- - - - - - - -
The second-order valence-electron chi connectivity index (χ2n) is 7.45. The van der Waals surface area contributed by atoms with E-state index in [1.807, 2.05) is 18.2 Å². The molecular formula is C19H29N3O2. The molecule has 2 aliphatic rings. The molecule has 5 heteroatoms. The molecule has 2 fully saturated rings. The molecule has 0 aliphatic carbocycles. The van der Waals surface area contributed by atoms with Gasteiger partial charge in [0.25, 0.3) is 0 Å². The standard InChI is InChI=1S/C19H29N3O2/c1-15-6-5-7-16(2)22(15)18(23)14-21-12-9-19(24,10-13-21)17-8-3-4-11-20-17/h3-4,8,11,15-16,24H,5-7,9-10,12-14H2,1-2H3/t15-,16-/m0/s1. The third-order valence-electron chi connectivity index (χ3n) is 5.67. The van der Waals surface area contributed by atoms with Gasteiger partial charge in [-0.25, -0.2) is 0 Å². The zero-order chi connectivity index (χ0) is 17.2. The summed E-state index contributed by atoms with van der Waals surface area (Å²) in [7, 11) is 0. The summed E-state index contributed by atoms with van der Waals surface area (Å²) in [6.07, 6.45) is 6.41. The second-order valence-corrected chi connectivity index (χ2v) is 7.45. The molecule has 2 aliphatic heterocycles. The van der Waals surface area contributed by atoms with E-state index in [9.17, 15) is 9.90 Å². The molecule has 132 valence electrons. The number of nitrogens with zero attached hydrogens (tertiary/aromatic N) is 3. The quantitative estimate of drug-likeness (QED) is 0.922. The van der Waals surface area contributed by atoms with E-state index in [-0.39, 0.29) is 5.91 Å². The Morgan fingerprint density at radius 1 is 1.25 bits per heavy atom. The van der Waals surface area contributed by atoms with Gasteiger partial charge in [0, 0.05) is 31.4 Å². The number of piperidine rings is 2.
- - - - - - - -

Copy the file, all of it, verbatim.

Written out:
The second-order valence-electron chi connectivity index (χ2n) is 7.45. The van der Waals surface area contributed by atoms with E-state index in [1.807, 2.05) is 18.2 Å². The molecular formula is C19H29N3O2. The molecule has 2 aliphatic rings. The molecule has 5 heteroatoms. The molecule has 2 fully saturated rings. The molecule has 0 aliphatic carbocycles. The van der Waals surface area contributed by atoms with Gasteiger partial charge in [0.25, 0.3) is 0 Å². The standard InChI is InChI=1S/C19H29N3O2/c1-15-6-5-7-16(2)22(15)18(23)14-21-12-9-19(24,10-13-21)17-8-3-4-11-20-17/h3-4,8,11,15-16,24H,5-7,9-10,12-14H2,1-2H3/t15-,16-/m0/s1. The third-order valence-electron chi connectivity index (χ3n) is 5.67. The van der Waals surface area contributed by atoms with Gasteiger partial charge in [-0.25, -0.2) is 0 Å². The zero-order chi connectivity index (χ0) is 17.2. The summed E-state index contributed by atoms with van der Waals surface area (Å²) in [7, 11) is 0. The summed E-state index contributed by atoms with van der Waals surface area (Å²) in [6.07, 6.45) is 6.41. The second-order valence-corrected chi connectivity index (χ2v) is 7.45. The molecule has 2 aliphatic heterocycles. The van der Waals surface area contributed by atoms with E-state index in [9.17, 15) is 9.90 Å². The molecule has 132 valence electrons. The number of nitrogens with zero attached hydrogens (tertiary/aromatic N) is 3. The quantitative estimate of drug-likeness (QED) is 0.922. The van der Waals surface area contributed by atoms with E-state index in [-0.39, 0.29) is 5.91 Å². The Morgan fingerprint density at radius 1 is 1.25 bits per heavy atom. The van der Waals surface area contributed by atoms with Gasteiger partial charge in [0, 0.05) is 31.4 Å². The number of piperidine rings is 2.